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The power of the “let kids be kids” idea: Santa Claus, the Easter Bunny and the Tooth Fairy

Picture of a man in a santa claus costume

We all want our kids to have a joyful and magical childhood and “be kids” for as long as they can.

I realised the power of this idea last week when reflecting on how we as a family have adopted the Santa Claus, the Easter Bunny and the Tooth Fairy myths.

Chances are you’ve bought in too. Read on to find out more!

Stop here, Tooth Fairy!

Recently our 7 year old, Little Mate, lost his fifth tooth.

The Tooth Fairy was a bit slack and didn’t deposit the much-awaited funds for some time.

One night as we were sitting around the dinner table, he asked me “Are you and Dad the Tooth Fairy?”

I was ill-prepared for such a direct question, but calling on my usual approach of being open, upfront and honest with our children, I said “Yes.”

Neither Little Mate or Dames (our 5 year old who is yet to lose a tooth) showed shock or disappointment at my answer.  Instead Little Mate said, “Well, when are you going to give me money for my tooth?”

When I told Damien later, it was he who felt the disappointment. His reaction surprised me – he was, after all, the kid who had Santa Claus pegged from early on and spilled the beans to the other children in his home town (Mr Lawson with the golden tooth was easy to pick dressed as Santa Claus).

Days later, and miraculously, the Tooth Fairy did visit Little Mate – leaving a deposit under Little Mate’s bed while we were away on holidays – so it could not possibly have been Mum and Dad and the Tooth Fairy story lived to see another day!

We’re in (and it shocks me!)

On reflection, it shocks me that we as a family have bought into the myths of Santa Claus and co. And while we haven’t ever gone to elaborate lengths to foster these aspects of Christmas, Easter and losing a tooth (I can’t remember Santa’s ever receiving biscuits and milk for supper and the best and most exciting gifts for our kids always come from us), we have nonetheless played along with the kid’s conversations about how amazing it is that the Easter Bunny can find us even when we’re on holidays and that Santa can still deliver us presents, even without a fireplace! And I must admit that planting chocolate Easter eggs as Easter Bunny has been an incredibly joyful experience for both Damien and I.

There are three reasons why I feel shocked by this:

  • both Damien and I take an open, educative and honest approach when it comes to our kids. I always try to explain something if asked no matter how challenging the concept might be – six months ago when I was putting the final touches on my book and Little Mate was also into book creation and (re)creating a favourite book of his, we had a chat about copyright laws;
  • I never accept what people say, take advice or other things at face value. I think critically and usually research widely and canvas other’s views. I can hand on heart say that I never did any of these things when it came to Santa, the Easter Bunny and the Tooth Fairy; and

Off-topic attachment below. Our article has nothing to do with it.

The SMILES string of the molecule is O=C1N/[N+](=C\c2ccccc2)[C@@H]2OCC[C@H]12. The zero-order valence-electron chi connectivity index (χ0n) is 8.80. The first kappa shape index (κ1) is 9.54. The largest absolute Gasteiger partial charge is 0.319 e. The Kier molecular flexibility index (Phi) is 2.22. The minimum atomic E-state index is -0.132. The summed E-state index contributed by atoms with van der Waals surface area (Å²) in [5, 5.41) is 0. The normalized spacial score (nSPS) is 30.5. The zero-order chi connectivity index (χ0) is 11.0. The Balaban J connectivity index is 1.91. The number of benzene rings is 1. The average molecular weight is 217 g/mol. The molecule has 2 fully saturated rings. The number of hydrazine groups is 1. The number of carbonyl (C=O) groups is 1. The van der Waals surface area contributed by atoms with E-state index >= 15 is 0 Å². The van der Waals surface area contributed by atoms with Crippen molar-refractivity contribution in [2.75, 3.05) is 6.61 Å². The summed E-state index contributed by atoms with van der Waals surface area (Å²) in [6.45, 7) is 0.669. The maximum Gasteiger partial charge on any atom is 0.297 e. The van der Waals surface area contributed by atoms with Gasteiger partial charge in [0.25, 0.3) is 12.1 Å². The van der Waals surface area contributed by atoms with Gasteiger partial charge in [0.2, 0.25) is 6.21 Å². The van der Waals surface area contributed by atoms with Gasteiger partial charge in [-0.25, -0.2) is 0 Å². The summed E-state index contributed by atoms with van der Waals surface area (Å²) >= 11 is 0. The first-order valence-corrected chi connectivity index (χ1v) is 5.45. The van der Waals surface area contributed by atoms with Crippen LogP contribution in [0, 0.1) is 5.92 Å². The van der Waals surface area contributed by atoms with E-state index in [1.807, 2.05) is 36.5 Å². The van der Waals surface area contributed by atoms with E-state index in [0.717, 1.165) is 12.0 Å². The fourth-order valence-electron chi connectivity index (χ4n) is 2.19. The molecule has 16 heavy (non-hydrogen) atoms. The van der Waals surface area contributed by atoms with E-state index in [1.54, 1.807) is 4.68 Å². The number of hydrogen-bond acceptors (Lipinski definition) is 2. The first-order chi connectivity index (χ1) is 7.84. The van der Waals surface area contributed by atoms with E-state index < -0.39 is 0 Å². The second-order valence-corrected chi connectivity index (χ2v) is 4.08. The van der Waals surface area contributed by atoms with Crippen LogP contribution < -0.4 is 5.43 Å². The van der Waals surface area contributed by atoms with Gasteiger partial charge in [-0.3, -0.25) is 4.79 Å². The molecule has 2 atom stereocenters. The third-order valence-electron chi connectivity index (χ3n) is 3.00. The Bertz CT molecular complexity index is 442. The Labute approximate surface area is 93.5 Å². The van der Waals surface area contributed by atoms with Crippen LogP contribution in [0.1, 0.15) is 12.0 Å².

• sharing this realisation with Damien while writing this post, I learned that Damien was “not comfortable” with the stories. Normally we would discuss and come to a landing on anything either of us felt uncomfortable about in the parenting sphere – but this also never happened.

So why are we in?

Why did we buy in to these myths at the expense of the way we usually parent? Why did Damien feel disappointed that I’d spilled the beans on the Tooth Fairy, when he felt uncomfortable with the story in the first place?

I think it’s because it’s such a powerful idea – that we should let kids be kids – so powerful in fact that we would put our parenting practices and principles on hold to uphold it.

And how do we know what being a kid is like?

Well, we know this from our own experiences as children.  Believing in Santa and co is a significant childhood tradition, particularly in my family. Getting a gift from Santa is a tradition to which feelings of hope, surprise and thrill attach. And we feel sentimental about our childhoods and we want our children to feel the magic and the wonder that we felt when we were little and thinking about a big guy in a red suit and a big bag of presents for us and our family.

We also want our kids to be kids for as long as possible. Parents over the last few days have told me how they hope that the Santa and related myths continue in their families for as long as possible and they dread the day that their child finds out the truth. It’s a sign of growing up and a loss of innocence – and we don’t want our kids to do that too fast!

And just to be clear – in making these discoveries while writing this post – I haven’t felt guilt or regret about the approach we have taken. Perhaps more I’ve felt trepidation about having the chat when the need finally arises. And, also sadness that, at least for our two boys, the time for them to know the truth draws closer.

Lauren x

PS

The idea that kids should be kids deserves more than a single blog post as it plays a part in how we address many issues with our kids, such as:

  • sex, our bodies and sexuality
  • relationships and divorce
  • wellbeing, sickness and death
  • homework, testing and grades in school
  • violence and crime
  • stranger danger and sexual predators

Stay tuned for more posts on this in the new year!

2 thoughts on “The power of the “let kids be kids” idea: Santa Claus, the Easter Bunny and the Tooth Fairy

  1. Very thought provoking. Look forward to your next post!

  2. All those issues reside here in out house too! Great post.

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